Posted by: bmeverett | April 20, 2012

Speculators don’t set oil prices


Washington, as we all know, is an intensely political town. Truth in our nation’s capital has a purely political meaning. Everywhere else in the world, two plus two equals four. In DC, the answer to that and every other question is determined by focus groups.

President Obama, under pressure from Republicans over rising gasoline prices, proposed new steps this week to limit oil market manipulation. His proposals have no connection to the actual mechanics of the oil market, but I’m sure his campaign advisors tell him that they will play well with potential voters.

Let’s start with basic economics. Prices are set by supply and demand. Speculators can have a impact on prices if, and only if, they buy and hold the product, hoping to sell later at a higher price. We have seen this type of action in the past. In 1979, William Herbert and Nelson Bunker Hunt attempted to corner the silver market by buying and holding half the available silver supply. The Hunts succeeded in pushing prices up from $5 per ounce in 1979 to over $50 within a year or so. When the federal government stepped in to tighten the margin rules, the Hunts and their backers couldn’t come up with enough cash to cover their obligations and filed for bankruptcy after losing about $1 billion. The price of silver collapsed.

President Obama thinks that the oil market is being subjected to a similar “corner.” In his remarks, the President said, “We can’t afford a situation where speculators artificially manipulate markets by buying up oil, creating the perception of a shortage and driving prices higher, only to flip the oil for a quick profit”. The oil market, however, doesn’t work this way. Buying silver is expensive, but storing it isn’t. The world’s daily production of silver would fill a box about 6 feet on a side. Oil, on the other hand is very expensive to store. The world’s daily production of crude oil would require a cube about 800 feet on a side – about three times the volume of the New Orleans Superdome. Finding and financing enough space to take a significant amount of oil off the market is very difficult. As a result, markets have come up with a very different mechanism for trading commodity risk – the futures market.

Futures markets do not require speculators to buy the commodity. Instead, they just make a bet on whether the price will rise or fall. In order to be meaningful, these bets must be backed by a right to receive or an obligation to deliver the product, but that almost never happens. The transactions are entirely on paper.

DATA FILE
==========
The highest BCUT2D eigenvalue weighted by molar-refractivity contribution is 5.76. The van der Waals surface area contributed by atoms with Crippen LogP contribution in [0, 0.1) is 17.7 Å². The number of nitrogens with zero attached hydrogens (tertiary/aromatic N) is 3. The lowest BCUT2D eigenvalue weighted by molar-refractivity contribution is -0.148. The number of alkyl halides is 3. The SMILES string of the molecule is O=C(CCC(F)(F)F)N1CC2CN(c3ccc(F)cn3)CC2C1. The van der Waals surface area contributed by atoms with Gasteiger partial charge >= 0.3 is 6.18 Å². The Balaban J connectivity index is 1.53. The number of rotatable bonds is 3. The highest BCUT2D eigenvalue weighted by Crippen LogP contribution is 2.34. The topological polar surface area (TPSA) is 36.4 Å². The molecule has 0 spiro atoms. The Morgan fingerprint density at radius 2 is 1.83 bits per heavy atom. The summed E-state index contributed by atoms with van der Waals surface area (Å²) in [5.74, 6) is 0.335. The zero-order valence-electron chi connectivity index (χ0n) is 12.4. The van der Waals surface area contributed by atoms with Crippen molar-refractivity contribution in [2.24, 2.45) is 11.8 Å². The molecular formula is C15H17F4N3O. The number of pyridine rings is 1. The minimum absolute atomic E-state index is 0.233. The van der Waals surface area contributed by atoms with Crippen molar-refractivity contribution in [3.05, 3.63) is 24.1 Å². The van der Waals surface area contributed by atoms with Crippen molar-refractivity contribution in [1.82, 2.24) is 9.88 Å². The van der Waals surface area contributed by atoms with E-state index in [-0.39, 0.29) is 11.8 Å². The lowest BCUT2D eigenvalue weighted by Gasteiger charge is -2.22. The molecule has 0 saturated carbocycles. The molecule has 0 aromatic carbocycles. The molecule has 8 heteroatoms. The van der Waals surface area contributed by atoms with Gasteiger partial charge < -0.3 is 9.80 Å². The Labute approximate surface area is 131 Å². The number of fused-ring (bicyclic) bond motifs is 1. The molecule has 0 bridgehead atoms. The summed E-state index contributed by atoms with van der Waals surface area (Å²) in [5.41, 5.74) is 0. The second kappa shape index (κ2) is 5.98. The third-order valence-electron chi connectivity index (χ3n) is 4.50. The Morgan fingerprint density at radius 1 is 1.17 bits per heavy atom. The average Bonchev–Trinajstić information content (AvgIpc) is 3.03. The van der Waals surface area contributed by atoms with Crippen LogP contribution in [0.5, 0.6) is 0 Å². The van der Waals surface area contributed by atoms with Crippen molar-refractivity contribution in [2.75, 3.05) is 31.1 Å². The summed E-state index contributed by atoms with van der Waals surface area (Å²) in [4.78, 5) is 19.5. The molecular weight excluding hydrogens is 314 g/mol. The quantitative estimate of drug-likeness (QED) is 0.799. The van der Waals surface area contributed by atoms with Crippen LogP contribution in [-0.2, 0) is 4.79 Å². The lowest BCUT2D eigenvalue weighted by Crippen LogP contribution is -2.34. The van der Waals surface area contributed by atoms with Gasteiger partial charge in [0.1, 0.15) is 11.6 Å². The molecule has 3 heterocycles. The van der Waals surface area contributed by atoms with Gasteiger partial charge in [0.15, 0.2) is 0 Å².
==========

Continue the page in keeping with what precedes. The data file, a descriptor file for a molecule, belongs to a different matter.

Every bettor has to have a counterparty. For example, Kansas played Kentucky in the NCAA men’s basketball final. You could not bet on Kentucky unless someone else was willing to bet on Kansas. Kentucky was favored to win, so at even odds, few people would have been willing to bet against them. The system therefore requires a mechanism to equalize the probabilities of winning the bet. Basketball uses point spreads. Bookies will increase the point spread until the number of dollars betting on Kentucky to win is equal to the number of dollars betting on Kentucky to lose. Just before the championship game, Kentucky was favored to win by 6½ points. In other words, a bet on Kentucky would lose unless Kentucky won by 7 points or more. In fact, Kentucky won by 8 points. (Please note that the number of bettors doesn’t have to be equal, just the number of dollars bet.)

The total winnings from betting on the Kentucky-Kansas game was approximately ZERO. In fact, slightly less than zero, since the bookies take a cut. Bettors as a group had no common interest in who won the game. No matter the result, an equal number of dollars would change hands from losers to winners.

The oil futures market works the same way. On Thursday, April 19, the price of US Light Sweet Crude for May delivery is $102.27 per barrel. If you buy a futures contract at this price, you are betting that the actual price of oil in May will be higher than $102.27/B. If the actual price turns out to be $103.00, you make $0.73/B. If the price turns out to be $100, you lose $2.27/B. No oil changes hands.

If most people believe that the price of oil is likely to increase dramatically in the next few weeks, the price of the futures contract will increase until the betting is even on both sides. Like basketball bettors, oil speculators have no group interest in the outcome. Whatever happens, some speculators will make money and some will lose. The net proceeds from the entire system will be zero, less the transaction costs of buying the futures contracts (the bookies’ cut).

The President doesn’t seem to understand this. In his remarks, he said, “We can’t afford a situation where some speculators can reap millions, while millions of American families get the short end of the stick.” Oil speculators are buying paper, not oil. We’re talking about betting here, not the Hunt Brothers. Speculators as a group always lose money, just like Las Vegas roulette gamblers as a group always lose money. Gamblers gamble not because it’s a winning business but because they think they can beat the odds.
It’s understandable that the President and his Republican opponents want to appear to be “doing something” about high gasoline prices. The only thing politicians care about is getting reelected. Consumers, however, care about what happens in the real world. The best thing our politicians can do to help is to get out of the way and let the market work.

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